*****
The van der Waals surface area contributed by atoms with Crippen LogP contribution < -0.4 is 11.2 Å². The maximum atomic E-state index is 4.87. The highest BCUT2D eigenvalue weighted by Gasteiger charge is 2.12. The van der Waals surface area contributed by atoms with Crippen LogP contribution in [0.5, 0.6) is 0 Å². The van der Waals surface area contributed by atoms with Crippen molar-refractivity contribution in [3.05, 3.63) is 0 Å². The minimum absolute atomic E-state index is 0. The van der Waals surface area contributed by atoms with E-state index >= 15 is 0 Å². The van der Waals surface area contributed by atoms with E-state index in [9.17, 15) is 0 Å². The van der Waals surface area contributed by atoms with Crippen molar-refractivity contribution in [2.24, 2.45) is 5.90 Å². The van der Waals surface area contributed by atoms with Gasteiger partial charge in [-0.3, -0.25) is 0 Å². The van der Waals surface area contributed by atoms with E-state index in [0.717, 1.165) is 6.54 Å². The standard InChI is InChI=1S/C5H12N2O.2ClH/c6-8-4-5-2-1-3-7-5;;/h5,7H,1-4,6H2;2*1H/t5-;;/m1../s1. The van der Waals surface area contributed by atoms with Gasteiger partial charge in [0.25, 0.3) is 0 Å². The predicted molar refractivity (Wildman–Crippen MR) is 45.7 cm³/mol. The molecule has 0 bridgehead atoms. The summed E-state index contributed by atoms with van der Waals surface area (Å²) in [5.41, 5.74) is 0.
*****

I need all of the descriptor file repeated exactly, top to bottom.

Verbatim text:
The van der Waals surface area contributed by atoms with Crippen LogP contribution < -0.4 is 11.2 Å². The maximum atomic E-state index is 4.87. The highest BCUT2D eigenvalue weighted by Gasteiger charge is 2.12. The van der Waals surface area contributed by atoms with Crippen LogP contribution in [0.5, 0.6) is 0 Å². The van der Waals surface area contributed by atoms with Crippen molar-refractivity contribution in [3.05, 3.63) is 0 Å². The minimum absolute atomic E-state index is 0. The van der Waals surface area contributed by atoms with E-state index >= 15 is 0 Å². The van der Waals surface area contributed by atoms with E-state index in [9.17, 15) is 0 Å². The van der Waals surface area contributed by atoms with Crippen molar-refractivity contribution in [2.24, 2.45) is 5.90 Å². The van der Waals surface area contributed by atoms with Gasteiger partial charge in [-0.3, -0.25) is 0 Å². The van der Waals surface area contributed by atoms with E-state index in [0.717, 1.165) is 6.54 Å². The standard InChI is InChI=1S/C5H12N2O.2ClH/c6-8-4-5-2-1-3-7-5;;/h5,7H,1-4,6H2;2*1H/t5-;;/m1../s1. The van der Waals surface area contributed by atoms with Gasteiger partial charge in [0.25, 0.3) is 0 Å². The predicted molar refractivity (Wildman–Crippen MR) is 45.7 cm³/mol. The molecule has 0 bridgehead atoms. The summed E-state index contributed by atoms with van der Waals surface area (Å²) in [5.41, 5.74) is 0.